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Obama Administration Stresses Need For Iran Talks

U.S. Ambassador Susan Rice at UN headquarters on January 26

U.S. Ambassador Susan Rice at UN headquarters on January 26

UNITED NATIONS (Reuters) -- The new U.S. Ambassador to the United Nations has said the new U.S. administration will make Iran's nuclear program a top diplomatic priority and pursue direct talks with Tehran.

"We remain deeply concerned about the threat that Iran's nuclear program poses to the region, indeed to the United States and to the entire international community," Ambassador Susan Rice told reporters after 45 minutes of closed-door discussions with UN Secretary-General Ban Ki-moon.

"We look forward to engaging in vigorous diplomacy that includes direct diplomacy with Iran," she said, in comments that were among the clearest indications that President Barack Obama wants to try a new approach in dealing with Iran.

White House spokesman Robert Gibbs later clarified Rice's remarks, saying Washington will use "all elements of our national power" in dealing with Iran's nuclear program.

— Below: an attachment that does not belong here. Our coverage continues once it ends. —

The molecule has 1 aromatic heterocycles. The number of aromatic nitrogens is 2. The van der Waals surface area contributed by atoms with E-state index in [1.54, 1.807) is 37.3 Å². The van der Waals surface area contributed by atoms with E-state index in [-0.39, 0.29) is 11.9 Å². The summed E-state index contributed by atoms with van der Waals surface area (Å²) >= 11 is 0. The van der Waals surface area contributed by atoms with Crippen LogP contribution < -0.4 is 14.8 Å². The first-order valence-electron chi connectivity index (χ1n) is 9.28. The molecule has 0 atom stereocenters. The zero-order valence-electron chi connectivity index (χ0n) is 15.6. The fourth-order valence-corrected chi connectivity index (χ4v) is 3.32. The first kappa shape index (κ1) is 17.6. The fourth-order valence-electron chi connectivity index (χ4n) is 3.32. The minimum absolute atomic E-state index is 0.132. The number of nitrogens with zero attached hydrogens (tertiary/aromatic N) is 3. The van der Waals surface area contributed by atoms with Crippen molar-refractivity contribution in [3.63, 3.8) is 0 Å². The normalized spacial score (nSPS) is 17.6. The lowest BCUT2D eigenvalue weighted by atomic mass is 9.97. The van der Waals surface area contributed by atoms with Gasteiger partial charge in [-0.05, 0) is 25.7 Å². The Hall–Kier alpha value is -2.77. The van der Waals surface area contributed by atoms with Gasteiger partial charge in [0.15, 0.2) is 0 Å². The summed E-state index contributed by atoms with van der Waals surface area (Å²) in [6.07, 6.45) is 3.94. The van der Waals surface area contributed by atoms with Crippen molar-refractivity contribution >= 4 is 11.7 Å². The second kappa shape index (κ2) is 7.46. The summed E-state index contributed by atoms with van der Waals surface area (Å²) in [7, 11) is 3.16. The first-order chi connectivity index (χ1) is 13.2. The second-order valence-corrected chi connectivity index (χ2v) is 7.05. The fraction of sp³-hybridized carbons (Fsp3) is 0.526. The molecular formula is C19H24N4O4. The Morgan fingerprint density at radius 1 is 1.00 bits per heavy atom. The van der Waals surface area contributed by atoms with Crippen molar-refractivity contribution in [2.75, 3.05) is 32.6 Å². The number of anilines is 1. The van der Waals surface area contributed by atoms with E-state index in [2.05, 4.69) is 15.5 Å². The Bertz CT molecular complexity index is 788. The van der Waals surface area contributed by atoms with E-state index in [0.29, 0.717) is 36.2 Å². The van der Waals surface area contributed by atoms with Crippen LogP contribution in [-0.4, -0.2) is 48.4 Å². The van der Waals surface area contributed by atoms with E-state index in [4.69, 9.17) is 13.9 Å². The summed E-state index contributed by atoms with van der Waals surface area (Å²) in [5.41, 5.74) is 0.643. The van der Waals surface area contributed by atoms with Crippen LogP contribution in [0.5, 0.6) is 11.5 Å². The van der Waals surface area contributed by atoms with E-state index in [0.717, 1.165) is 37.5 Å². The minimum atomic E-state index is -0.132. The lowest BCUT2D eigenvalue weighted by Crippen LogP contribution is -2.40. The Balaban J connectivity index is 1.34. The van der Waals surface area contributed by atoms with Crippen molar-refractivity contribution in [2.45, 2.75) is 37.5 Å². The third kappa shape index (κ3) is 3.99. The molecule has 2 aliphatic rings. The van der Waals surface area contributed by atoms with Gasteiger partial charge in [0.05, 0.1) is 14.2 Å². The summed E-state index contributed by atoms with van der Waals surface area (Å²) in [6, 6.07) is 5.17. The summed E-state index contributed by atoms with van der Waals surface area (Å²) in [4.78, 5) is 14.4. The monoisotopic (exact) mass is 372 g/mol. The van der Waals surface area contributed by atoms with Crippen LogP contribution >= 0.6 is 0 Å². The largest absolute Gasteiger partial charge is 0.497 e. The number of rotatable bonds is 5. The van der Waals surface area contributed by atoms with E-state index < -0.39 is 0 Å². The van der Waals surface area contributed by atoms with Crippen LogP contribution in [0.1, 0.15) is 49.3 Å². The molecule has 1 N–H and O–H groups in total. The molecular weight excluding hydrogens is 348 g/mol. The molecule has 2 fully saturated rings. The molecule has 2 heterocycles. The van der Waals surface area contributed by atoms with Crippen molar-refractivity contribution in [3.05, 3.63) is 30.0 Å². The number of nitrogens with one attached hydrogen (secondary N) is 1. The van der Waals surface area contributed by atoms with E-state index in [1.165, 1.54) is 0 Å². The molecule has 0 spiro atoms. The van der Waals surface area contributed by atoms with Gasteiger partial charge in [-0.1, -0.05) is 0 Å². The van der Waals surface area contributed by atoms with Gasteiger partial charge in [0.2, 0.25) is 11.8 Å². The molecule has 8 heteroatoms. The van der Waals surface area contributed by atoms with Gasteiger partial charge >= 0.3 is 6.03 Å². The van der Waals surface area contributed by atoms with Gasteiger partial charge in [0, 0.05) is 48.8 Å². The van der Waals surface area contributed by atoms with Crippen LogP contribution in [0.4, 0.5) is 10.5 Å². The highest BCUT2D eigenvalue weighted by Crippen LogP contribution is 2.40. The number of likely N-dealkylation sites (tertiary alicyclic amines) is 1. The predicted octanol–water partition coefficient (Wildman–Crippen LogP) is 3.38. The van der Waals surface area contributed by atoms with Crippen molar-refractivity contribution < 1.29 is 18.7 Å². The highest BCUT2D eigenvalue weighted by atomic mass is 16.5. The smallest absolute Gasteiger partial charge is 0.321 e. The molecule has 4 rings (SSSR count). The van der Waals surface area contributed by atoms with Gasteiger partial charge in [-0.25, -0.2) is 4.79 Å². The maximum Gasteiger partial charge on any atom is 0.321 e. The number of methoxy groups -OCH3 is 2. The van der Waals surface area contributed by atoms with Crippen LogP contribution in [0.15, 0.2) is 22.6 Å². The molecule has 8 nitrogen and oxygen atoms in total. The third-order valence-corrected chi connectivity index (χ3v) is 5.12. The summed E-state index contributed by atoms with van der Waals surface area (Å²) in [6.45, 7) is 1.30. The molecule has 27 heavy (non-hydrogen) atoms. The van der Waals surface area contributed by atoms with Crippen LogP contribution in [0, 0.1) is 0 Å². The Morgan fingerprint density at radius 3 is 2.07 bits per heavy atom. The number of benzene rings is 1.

Later, in his first interview with Arab television since becoming U.S. president, Obama told Al-Arabiya that his administration would adopt a more comprehensive approach in its relations with the Muslim world.

"It is important for us to be willing to talk to Iran, to express very clearly where our differences are, but [also] where there are potential avenues for progress," he said, adding that the administration would lay out its approach in the next few months. "If countries like Iran are willing to unclench their fist, they will find an extended hand from us."

The administration of former U.S. President George W. Bush was pushing for a fourth round of UN sanctions against Iran for refusing to suspend its uranium-enrichment program.

But the five permanent members of the UN Security Council and Germany -- known as the "P5+1" -- had put discussions on next steps with Iran on hold until the Obama administration was in office, council diplomats have said.

Although a senior U.S. official sat at a negotiating table with an Iranian official in Geneva last year, the Bush administration balked at the idea of direct nuclear talks with Iran, preferring instead to try to isolate Tehran.